- About WIP
- Participating Entities
- Animas-La Plata Water Conservancy District
- City of Durango Utility Commission
- Colorado Water Resources and Power Development Authority
- Dolores Conservation District
- Dolores Water Conservancy District
- Empire Electric Association
- Florida Water Conservancy District
- La Plata Archuleta Water District
- La Plata Electric Association
- La Plata Water Conservancy District
- Mancos Conservation District
- Mancos Water Conservancy District
- Montezuma Valley Irrigation Company
- Pagosa Area Water and Sanitation District (PAWSD)
- Pine River Irrigation District
- San Juan Water Conservancy District
- Southwestern Water Conservation District
- Town of Silverton
- Town of Telluride
- Regional Water Projects
- Animas-La Plata Project (Lake Nighthorse)
- Animas River Stakeholders
- Cloud Seeding Program
- Dolores Project (McPhee Reservoir)
- Dry Gulch Reservoir (Pending)
- Florida Project (Lemon Reservoir)
- Mancos Project (Jackson Gulch Reservoir)
- Long Hollow Reservoir
- Pine River Project (Vallecito Reservoir)
- Rio Blanco Restoration Project
- River Protection Work Group
- Water Information
- Contact WIP
San Juan River Basin
A lackluster year so far on the Colorado River has local water managers and National Park Service officials bracing for further declines at Lake Mead. According to the latest federal forecast, released Wednesday, the reservoir is expected to fall to a new record low next month and slip downward from there, shedding a total of about 20 feet through June 2016. The bleak new estimat
On June 2nd, federal, state, and tribal officials gathered in western New Mexico to break ground for the Navajo-Gallup Water Supply Project.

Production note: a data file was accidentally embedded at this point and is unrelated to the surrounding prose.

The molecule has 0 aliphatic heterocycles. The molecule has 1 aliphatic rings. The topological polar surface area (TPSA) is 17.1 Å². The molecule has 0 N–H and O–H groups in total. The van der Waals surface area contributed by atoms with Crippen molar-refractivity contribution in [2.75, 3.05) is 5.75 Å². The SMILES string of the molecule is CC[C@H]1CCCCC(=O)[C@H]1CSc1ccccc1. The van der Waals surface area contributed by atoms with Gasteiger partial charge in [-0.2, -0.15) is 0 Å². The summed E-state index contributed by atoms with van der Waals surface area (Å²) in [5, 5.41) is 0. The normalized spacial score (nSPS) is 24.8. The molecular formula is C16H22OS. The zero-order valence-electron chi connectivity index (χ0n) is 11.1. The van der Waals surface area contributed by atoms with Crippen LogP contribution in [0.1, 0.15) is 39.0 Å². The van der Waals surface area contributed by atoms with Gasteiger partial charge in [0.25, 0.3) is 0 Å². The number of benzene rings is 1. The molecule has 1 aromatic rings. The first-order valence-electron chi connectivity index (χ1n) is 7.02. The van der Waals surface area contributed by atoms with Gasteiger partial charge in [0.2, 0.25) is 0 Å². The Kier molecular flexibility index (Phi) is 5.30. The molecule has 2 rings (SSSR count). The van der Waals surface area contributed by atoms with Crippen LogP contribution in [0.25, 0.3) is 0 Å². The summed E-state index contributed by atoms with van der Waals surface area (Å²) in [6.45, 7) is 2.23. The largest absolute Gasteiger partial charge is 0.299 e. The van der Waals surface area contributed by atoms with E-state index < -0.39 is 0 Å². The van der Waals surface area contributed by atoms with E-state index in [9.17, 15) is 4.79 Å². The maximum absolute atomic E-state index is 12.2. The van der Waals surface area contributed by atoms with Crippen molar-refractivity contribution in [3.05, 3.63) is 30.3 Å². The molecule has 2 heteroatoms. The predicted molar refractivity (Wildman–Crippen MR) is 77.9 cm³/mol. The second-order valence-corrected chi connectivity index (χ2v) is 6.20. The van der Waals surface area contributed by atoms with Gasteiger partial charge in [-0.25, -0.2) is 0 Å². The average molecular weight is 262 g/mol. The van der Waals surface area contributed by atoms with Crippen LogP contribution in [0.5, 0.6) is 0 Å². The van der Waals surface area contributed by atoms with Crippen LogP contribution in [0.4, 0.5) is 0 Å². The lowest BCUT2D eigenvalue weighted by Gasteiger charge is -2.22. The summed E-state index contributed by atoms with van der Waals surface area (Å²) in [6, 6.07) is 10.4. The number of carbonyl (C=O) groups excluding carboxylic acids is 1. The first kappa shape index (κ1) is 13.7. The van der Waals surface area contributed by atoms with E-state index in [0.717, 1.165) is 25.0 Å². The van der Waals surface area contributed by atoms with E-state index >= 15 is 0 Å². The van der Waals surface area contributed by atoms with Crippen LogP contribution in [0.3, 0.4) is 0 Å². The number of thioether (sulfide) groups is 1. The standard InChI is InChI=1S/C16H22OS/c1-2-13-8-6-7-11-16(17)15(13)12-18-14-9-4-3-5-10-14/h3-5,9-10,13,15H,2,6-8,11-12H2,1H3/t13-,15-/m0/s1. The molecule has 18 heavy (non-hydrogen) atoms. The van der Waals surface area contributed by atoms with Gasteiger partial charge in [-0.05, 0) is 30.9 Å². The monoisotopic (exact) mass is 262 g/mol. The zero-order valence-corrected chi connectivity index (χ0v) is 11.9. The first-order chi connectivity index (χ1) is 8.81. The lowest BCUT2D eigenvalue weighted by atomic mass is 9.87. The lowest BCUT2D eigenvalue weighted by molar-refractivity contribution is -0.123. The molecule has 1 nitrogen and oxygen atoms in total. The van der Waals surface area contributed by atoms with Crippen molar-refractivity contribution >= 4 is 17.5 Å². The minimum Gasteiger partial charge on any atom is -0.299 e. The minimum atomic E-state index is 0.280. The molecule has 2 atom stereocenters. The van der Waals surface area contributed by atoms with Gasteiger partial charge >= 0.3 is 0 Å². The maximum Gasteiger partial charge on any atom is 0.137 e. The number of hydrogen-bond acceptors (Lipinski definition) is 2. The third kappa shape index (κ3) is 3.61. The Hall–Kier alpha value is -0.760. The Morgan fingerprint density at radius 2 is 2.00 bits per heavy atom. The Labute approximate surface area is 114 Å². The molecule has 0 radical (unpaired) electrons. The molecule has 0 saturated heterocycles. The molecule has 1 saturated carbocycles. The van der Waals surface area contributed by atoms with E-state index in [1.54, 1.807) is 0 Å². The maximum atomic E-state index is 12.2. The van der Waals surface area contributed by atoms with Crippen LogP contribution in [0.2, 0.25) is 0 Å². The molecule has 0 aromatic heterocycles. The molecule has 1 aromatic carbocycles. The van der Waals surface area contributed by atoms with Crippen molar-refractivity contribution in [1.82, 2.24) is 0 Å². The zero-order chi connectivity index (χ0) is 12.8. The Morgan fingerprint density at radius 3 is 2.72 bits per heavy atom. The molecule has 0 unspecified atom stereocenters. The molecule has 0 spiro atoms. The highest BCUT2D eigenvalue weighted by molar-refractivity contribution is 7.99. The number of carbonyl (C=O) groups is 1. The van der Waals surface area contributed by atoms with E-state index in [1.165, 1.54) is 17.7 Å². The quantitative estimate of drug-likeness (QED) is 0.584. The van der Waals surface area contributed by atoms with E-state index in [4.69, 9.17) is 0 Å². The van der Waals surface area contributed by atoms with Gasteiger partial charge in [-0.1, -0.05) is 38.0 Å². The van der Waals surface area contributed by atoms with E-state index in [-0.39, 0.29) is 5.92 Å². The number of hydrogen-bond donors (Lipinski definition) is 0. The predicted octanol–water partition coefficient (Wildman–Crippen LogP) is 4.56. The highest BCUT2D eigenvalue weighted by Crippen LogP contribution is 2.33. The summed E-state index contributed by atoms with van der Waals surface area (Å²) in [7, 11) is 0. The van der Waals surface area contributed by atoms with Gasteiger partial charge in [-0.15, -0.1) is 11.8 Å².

Four Corners River Health Workshop: Collaborating for Water Quality in the San Juan Basin (Farmington, NM)Submitted by denise on August 14, 2012 - 3:31pm
10/16/2012 8:00 am
10/17/2012 5:00 pm
This workshop is being funded as a part of the New Mexico Environment Department's 2012 New Mexico Watershed Forum Serives. This is two FREE days of educational workshops and field trips. Educate yourself about the health of the rivers in the San Juan Watershed and learn how local groups are working together to protect and restore water quality.
Recent storms have boosted snowpack in southwest Colorado above average, but the statewide snowpack is still lagging. The Natural Resources Conservation Service says statewide snowpack was 87 percent of average as of Saturday. It was 108 percent of average in the San Miguel, Dolores, Animas and San Juan basin and 111 percent of average for the Upper Rio Grande basin in southwest Colorado.
As of January 25, the snow-water equivalent totals for the Gunnison River Basin were at 97 percent of average, according to data from the Natural Resources Conservation Service (NRCS). The Gunnison Basin stretches over 8,000 square miles of western Colorado, extending from the Continental Divide to the confluence of the Gunnison and Colorado Rivers near Grand Junction.
Most coalbed methane wells in Southwest Colorado do not deplete area rivers, a state regulator has decreed. But ranchers say the decision gives away water to gas companies at the expense of senior water rights owners. State Engineer Dick Wolfe finished new rules for area coalbed methane wells Dec. 30.
The U.S. Senate approved a bill Thursday that will better protect more than two million acres of public land, and represents one of the largest expansions of wilderness protection in 25 years.
January 7, 2009--Colorado River District seeks grant applications for water supply projects (Eagle Valley Enterprise)
The Colorado River District is soliciting grant applications for projects that increase water supplies in the 15-county area within the Colorado River Basin. This includes all tributary watershed areas in Colorado, except the San Juan River basin.
There are no federally reserved water rights for the millions of acres of state trust land in New Mexico, the state Court of Appeals has ruled.
Overall, the snowpack in the Animas, San Juan, Dolores and San Miguel basins stood at 93 percent of average Wednesday, said Mike Gillespie with the National Resources Conservation Service in Denver. It's been melting out pretty quickly down there. We've lost more than one-half of the maximum pack reached in mid-April, which was the equivalent of 28 inches of water," Gillespie said.